Apis Cor: first residential house has been printed!




Apis Cor company has successfully finished the residential house printing project, which was announced in December 2016.The developer of the unique …

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Comments 43

  1. I want to point something out I did the conversions the square meter to square foot and it came out to be 409.0282 square feet. The average cost per square foot is $125 which means if you were to build a normal house of the same size it would cost around $51,128.53 this house that they 3d printed is a fifth of that. That's amazing

  2. Of course, the land will always be the most expensive part of buying a home .. because, while it is possible to reduce the costs of construction by improving the technology and reducing completion time, thereby increasing supply – you cannot create more land than what is already provided by nature .. unless you cut down more forests .. or build artificial islands or something. Land will thus always be in short supply. It'll eventually come to a point where a 50m2 section will cost 5 million dollars.

    We thus need to get used to the idea of living in high-rise buildings, at least for the long-term future. These will also be 3d printed in future, I would imagine.

    Another thing to look at would be making the traditional farming industry obsolete – sooner or later we will have indoor hydroponic farms.. these will produce far less waste, pollution.. and provide cheaper groceries.. as well as vat-meat factories that produce muscle tissue without the need of raising an entire animal for food, and growing crops just to feed livestock. Farm land will then be used to expand cities.

  3. I don't care if this was $50 thousand dollars… 24 hours for a home is amazing!!….

    but let's be clear, even a home like that will never sell for 11,000. These companies are not wasting their time just to make back their money on what they spent on it, and definitely not for the quick time that they were able to provide it to you. The use of the technology itself is probably 10,000 to be sold.

    The architect who designs the home itself will require thousands of bucks, and when produtcs become in demand, the mark ups for making such a building goes up… If you and I wanted a home of this size we should expect to pay about 60K, and that's not including the taxes and fees our Goverment wants

  4. Nice & practical concept, next stage is having multiple of these machines working together to build a larger house onsite. Or even placing these machine on the roof to create a 2nd floor.

  5. 1. Try printing several floors.
    2. Try printing big rectangular houses.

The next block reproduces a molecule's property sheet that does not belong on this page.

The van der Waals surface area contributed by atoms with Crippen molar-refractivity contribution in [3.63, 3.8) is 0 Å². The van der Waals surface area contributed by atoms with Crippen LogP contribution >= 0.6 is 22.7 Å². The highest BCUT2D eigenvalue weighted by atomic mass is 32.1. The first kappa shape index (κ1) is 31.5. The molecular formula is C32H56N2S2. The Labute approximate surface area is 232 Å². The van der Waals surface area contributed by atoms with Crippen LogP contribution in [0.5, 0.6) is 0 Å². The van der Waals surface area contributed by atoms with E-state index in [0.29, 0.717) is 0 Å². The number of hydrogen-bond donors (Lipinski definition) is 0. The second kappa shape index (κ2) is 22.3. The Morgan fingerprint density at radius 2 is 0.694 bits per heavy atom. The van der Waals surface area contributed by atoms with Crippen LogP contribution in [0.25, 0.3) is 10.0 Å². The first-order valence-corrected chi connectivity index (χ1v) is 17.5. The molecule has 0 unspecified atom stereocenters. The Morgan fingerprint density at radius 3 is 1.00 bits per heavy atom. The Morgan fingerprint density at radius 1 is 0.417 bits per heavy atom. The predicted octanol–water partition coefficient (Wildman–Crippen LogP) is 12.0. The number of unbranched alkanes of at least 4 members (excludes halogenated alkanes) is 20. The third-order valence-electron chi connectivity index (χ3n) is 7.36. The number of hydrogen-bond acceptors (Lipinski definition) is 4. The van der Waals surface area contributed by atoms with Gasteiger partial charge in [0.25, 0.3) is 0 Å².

I don't see this tech being a big alternative to the existing building methods right now. More like a show off that 3D printing can be scaled up.

  6. Very interesting but 38m2 is too small. I want at least 150m2 the question is, can they do a structure that big? How do they move the printer around a larger structure? Other commenters address land, sewer, gas, water, etc. But you can get very cheaply an old house for demolition that has all that for the price of just the land. The money you save vs. traditional construction you can use to put solar panels on your flat roof!

  7. I'm guessing the inhabitants will sleep in the living room since there doesn't appear to be a bedroom. Basically this would be great for young millennial couples but obviously once a child comes into the picture the house will be way too small

  8. Anyone arguing the reality of 3d printed homes are lost in time somewhere. Dude, this is a cake walk compared to the automation technology that has already existed for decades. I've worked on many types of automation systems and this seems far easier than an automated pharma plant, lab, space shuttle launch, a computer processor, automated car factory, horizontal oil drilling, etc.. This is easy peasy people and you're a dumbass if you think it can't be done.

  9. You know how you solve the problems of the next generation? By not breeding it. You cannot win this ponzi scheme called life/civilization by any technology. Take care of each other and die out as gracefully as possible, because nature will make it violent and full of suffering.

  10. I would like to know what the expected longevity of the building is. That roof doesn't look like it will stand up to much weathering. I also do not trust the "honorable mention", comparatively speaking, that the house mechanicals received.

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